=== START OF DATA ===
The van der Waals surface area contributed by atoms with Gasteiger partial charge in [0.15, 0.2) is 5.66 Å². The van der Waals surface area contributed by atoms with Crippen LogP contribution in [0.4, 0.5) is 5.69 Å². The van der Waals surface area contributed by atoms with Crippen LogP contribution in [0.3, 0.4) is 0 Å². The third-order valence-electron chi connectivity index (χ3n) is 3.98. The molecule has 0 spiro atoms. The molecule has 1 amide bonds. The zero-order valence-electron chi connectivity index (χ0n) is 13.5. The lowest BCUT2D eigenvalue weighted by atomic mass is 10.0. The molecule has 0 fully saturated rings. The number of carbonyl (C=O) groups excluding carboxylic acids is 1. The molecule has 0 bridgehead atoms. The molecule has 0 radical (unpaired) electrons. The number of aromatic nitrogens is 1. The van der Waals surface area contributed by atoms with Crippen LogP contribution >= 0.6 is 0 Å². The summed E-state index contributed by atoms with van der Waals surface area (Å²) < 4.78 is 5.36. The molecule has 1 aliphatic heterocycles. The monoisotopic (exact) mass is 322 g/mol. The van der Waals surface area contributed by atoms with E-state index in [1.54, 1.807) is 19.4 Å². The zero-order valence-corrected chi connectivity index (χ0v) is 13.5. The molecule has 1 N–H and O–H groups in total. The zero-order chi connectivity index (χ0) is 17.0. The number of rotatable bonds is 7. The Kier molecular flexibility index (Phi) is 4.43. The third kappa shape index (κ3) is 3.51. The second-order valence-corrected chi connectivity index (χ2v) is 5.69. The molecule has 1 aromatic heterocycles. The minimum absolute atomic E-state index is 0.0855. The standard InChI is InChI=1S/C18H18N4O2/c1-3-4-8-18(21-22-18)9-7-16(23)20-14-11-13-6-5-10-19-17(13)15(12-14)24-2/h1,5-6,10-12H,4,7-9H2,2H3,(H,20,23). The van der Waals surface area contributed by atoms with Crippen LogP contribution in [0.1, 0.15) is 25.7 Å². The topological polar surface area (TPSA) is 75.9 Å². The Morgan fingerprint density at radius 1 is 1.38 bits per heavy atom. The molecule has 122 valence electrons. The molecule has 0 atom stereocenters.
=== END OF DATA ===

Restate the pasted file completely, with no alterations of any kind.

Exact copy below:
The van der Waals surface area contributed by atoms with Gasteiger partial charge in [0.15, 0.2) is 5.66 Å². The van der Waals surface area contributed by atoms with Crippen LogP contribution in [0.4, 0.5) is 5.69 Å². The van der Waals surface area contributed by atoms with Crippen LogP contribution in [0.3, 0.4) is 0 Å². The third-order valence-electron chi connectivity index (χ3n) is 3.98. The molecule has 0 spiro atoms. The molecule has 1 amide bonds. The zero-order valence-electron chi connectivity index (χ0n) is 13.5. The lowest BCUT2D eigenvalue weighted by atomic mass is 10.0. The molecule has 0 fully saturated rings. The number of carbonyl (C=O) groups excluding carboxylic acids is 1. The molecule has 0 bridgehead atoms. The molecule has 0 radical (unpaired) electrons. The number of aromatic nitrogens is 1. The van der Waals surface area contributed by atoms with Crippen LogP contribution >= 0.6 is 0 Å². The summed E-state index contributed by atoms with van der Waals surface area (Å²) < 4.78 is 5.36. The molecule has 1 aliphatic heterocycles. The monoisotopic (exact) mass is 322 g/mol. The van der Waals surface area contributed by atoms with E-state index in [1.54, 1.807) is 19.4 Å². The zero-order valence-corrected chi connectivity index (χ0v) is 13.5. The molecule has 1 N–H and O–H groups in total. The zero-order chi connectivity index (χ0) is 17.0. The number of rotatable bonds is 7. The Kier molecular flexibility index (Phi) is 4.43. The third kappa shape index (κ3) is 3.51. The second-order valence-corrected chi connectivity index (χ2v) is 5.69. The molecule has 1 aromatic heterocycles. The minimum absolute atomic E-state index is 0.0855. The standard InChI is InChI=1S/C18H18N4O2/c1-3-4-8-18(21-22-18)9-7-16(23)20-14-11-13-6-5-10-19-17(13)15(12-14)24-2/h1,5-6,10-12H,4,7-9H2,2H3,(H,20,23). The van der Waals surface area contributed by atoms with Crippen LogP contribution in [0.1, 0.15) is 25.7 Å². The topological polar surface area (TPSA) is 75.9 Å². The Morgan fingerprint density at radius 1 is 1.38 bits per heavy atom. The molecule has 122 valence electrons. The molecule has 0 atom stereocenters.